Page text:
Halfway through 1918 it was obvious to all that Germany had lost the War, and its Navy in particular, was almost fatally crippled with low morale and disaffection. An earlier attempt to confront the British Grand Fleet and bring them to battle had been frustrated, not by the Royal Navy, but by the German sailors themselves who mutinied and ran up the Red Flag. The U-boat arm however was largely unaffected in spite of its huge losses, and so in a last attempt to restore some pride to the German navy, an operation was conceived to place a lone submarine inside Scapa Flow the home of the Royal navy’s grand Fleet.
Its mission was to penetrate the Flows complex defences and sink as many ships as possible, regardless of any risks involved to the crew or the submarine. The idea was to put out of commission as many ships as possible before another planned outing of the German High Sea’s Fleet for a final Great Battle. The thinking of the High Command was, that even if Germany did not win this battle, the act of defiance would somehow burnish an almost otherwise fatally tarnished reputation and give them some much needed bargaining power when the German Nation had to finally admit defeat.
Unfortunately German Intelligence wasn’t very good at this point in the War, and they failed to realise that the Grand Fleet had largely been dispersed to other ports. Even if the plot succeeded in placing the sub inside the Flow there would be precious few ships to sink. On 25th October 1918, UB116, a 519 ton submarine armed with eleven torpedo’s left Heligoland for Scapa Flow. On board were four officers and thirty three ratings under the command of Lt. J.J.Emsmann. The Captain had been extensively briefed by the U-boat Staff who had advised him to penetrate the Flow through Hoxa Sound. This was because other U-boats passing through the Pentland Firth had reported that this entrance was in regular use by the Royal Navy and so was unlikely to be blocked by nets, mines or other obstructions.
The briefing was catastrophically wrong. Hoxa Sound was mined, the mines being controlled from the shore where they could be detonated electrically. Even worse, there were detector loops positioned on the seabed, which became active when an electric current was generated by the magnetic field of any vessel crossing them. Finally there were Hydrophones to pick up any engine noises of an approaching ship or submarine. On 28th October at 8.21 in the evening, the Hydrophones on Stanger Head, Flotta, picked up the first sounds of UB116’s engines. No friendly ships were expected, so the detector loops were switched on and everybody sat down to await developments.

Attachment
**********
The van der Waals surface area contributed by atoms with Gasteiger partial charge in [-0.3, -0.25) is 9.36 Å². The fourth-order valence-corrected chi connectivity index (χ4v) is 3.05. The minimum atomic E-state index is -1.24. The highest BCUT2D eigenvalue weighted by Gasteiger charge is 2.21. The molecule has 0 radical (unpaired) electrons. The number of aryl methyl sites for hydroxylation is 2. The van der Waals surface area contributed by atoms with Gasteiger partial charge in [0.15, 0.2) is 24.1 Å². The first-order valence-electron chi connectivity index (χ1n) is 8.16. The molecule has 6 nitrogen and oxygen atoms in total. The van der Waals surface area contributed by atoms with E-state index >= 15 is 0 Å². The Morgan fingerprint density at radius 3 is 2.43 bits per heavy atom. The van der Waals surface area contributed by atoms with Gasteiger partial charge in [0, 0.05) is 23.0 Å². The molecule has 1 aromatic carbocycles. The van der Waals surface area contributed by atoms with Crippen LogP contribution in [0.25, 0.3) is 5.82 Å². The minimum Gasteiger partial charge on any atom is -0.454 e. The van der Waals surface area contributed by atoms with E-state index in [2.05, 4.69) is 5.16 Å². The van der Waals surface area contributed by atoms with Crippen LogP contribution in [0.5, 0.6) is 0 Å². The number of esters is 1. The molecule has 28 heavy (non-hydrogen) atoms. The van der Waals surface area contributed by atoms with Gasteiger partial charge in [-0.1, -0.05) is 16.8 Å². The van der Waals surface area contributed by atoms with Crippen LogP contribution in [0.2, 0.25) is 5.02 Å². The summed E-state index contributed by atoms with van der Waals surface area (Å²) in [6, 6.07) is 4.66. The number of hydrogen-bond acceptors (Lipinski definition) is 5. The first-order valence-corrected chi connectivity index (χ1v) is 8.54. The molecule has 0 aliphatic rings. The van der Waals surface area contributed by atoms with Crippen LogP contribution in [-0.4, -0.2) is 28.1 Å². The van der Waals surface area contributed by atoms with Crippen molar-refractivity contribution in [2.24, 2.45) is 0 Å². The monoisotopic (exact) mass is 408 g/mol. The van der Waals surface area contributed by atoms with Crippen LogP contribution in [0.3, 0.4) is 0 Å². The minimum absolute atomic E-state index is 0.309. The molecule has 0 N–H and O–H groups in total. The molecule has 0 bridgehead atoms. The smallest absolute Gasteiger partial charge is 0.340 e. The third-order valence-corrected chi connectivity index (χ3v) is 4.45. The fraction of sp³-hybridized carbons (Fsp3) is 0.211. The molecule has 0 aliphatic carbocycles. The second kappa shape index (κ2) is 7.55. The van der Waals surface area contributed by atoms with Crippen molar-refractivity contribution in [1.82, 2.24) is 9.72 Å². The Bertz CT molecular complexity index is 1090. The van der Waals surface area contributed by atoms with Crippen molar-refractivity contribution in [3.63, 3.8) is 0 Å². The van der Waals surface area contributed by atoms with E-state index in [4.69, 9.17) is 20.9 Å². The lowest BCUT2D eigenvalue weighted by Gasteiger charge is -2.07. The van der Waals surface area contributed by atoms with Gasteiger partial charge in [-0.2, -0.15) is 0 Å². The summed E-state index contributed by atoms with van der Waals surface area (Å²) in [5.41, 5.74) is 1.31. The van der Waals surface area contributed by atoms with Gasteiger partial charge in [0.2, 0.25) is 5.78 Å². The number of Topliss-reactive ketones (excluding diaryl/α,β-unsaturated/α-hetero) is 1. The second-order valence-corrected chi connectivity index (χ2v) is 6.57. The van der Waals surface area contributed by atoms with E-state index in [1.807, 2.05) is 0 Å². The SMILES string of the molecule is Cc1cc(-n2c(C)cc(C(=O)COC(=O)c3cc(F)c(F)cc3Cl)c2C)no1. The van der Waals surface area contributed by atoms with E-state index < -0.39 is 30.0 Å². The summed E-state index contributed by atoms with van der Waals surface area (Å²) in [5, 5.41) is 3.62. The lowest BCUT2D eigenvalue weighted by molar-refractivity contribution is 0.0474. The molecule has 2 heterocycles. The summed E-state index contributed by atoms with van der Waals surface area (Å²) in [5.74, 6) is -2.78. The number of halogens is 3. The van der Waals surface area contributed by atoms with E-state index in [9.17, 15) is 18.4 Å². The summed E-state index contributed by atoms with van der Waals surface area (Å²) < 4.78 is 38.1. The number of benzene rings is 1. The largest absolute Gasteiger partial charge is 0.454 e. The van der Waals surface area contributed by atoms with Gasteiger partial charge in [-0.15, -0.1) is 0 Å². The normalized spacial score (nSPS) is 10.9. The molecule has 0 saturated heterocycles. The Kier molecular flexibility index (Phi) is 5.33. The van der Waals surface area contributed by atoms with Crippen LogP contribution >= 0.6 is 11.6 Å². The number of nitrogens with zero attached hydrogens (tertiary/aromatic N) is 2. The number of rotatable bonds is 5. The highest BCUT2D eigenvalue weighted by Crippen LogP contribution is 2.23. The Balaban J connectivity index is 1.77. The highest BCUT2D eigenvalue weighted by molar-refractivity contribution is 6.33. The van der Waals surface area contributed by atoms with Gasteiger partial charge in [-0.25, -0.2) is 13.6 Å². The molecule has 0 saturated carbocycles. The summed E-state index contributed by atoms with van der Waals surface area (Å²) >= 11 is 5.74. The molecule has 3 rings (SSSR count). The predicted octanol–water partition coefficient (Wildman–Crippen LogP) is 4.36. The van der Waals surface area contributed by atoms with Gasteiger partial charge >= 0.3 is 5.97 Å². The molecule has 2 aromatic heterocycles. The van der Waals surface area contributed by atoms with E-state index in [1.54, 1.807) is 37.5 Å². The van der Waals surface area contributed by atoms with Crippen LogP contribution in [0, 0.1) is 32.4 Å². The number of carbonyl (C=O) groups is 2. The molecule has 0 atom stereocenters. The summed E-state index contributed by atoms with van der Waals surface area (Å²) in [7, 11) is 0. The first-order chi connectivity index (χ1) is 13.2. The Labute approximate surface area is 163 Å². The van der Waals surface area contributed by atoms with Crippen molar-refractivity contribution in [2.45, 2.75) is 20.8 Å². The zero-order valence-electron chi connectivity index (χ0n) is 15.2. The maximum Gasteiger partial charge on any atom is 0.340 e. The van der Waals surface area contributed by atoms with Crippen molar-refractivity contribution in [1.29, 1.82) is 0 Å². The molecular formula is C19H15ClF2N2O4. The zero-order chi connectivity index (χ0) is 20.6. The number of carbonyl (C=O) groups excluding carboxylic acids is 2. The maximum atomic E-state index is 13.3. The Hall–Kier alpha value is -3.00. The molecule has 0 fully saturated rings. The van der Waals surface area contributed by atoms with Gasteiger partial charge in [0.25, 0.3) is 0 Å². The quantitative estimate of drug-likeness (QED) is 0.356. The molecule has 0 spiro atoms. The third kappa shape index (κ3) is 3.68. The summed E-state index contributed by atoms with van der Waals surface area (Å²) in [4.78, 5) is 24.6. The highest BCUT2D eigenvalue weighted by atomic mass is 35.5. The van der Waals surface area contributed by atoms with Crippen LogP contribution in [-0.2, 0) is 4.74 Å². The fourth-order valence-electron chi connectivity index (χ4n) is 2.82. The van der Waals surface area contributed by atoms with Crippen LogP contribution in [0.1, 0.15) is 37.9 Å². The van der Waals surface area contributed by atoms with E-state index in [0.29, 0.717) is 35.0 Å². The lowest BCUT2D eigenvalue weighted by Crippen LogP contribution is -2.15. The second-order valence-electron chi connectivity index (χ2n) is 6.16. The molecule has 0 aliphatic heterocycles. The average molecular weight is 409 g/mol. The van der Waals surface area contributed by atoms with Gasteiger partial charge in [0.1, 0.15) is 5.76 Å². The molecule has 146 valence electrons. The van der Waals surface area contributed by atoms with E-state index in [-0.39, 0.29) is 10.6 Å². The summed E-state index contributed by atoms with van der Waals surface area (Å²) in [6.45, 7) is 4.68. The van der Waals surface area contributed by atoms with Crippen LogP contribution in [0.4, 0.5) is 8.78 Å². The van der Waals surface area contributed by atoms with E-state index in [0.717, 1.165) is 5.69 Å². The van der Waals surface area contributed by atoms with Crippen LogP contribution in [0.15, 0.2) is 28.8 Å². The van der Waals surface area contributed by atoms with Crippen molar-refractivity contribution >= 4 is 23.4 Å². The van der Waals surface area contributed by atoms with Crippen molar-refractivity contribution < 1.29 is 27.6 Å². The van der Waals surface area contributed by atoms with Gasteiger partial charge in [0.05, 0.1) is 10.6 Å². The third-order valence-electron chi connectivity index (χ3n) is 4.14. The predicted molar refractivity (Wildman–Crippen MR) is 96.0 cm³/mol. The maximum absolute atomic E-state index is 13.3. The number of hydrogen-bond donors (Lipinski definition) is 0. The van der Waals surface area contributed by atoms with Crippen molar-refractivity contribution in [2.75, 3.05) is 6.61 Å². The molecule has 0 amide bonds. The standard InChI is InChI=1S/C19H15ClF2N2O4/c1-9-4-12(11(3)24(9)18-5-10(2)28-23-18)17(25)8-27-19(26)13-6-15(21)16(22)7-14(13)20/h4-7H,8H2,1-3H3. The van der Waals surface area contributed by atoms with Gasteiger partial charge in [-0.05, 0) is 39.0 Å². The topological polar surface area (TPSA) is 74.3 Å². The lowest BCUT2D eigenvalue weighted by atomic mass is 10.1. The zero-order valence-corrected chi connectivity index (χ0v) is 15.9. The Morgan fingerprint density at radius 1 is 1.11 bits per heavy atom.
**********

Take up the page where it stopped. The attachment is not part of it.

Meanwhile Lt. Emsmann seemed to have convinced himself that all would be well if he just kept out of sight underwater. He was almost right. It wasn’t until 11.30 in the evening that he was finally sighted by a lookout when he came to periscope depth to confirm his position. To his delight he found that he was right where he wanted to be, inside the defences and near the Boom entrance. As he conned his submarine slowly towards the Boom entrance its magnetic field activated the mines, and on shore somebody pressed the detonate button. The UB116 was rent asunder killing all the crew instantly, and what was left swiftly sunk to the bottom leaving just a patch of oil on the surface at the mouth of Pan Hope.
A month later the War was over, and so UB116 was the last U-boat to be sunk in W.W.1, and incidentally the first to be sunk by a shore controlled minefield.
This was the first wreck I ever dived on at Scapa in1985, and these were the impression I wrote down.
This wreck lay in 95 ft with viz 25ft. The wreck is very broken up and scattered but our skipper put us on the main part where we could see the compressed air bottles. And part of the hull containing the engine area. Lots of lead and pipe around and some very nice brass worming gear. Right at the start I saw a conger eel poking out of off a steel pipe and then further along another quite large one with its head sticking out of a hole in the wreckage. I was only saying to the lads that I hardly ever see congers. There is a lot of brass lying around especially a thick brass pipe with a nice cap on it. To well fixed to get it off. The bottom consisted of sand, and lying around were various pieces of gear including a deck winch with the drum buried in the sand. Steel frames stuck out of the sand poking up into the water and the whole wreck was very picturesque. Its not a great wreck, but it’s a bloody good start.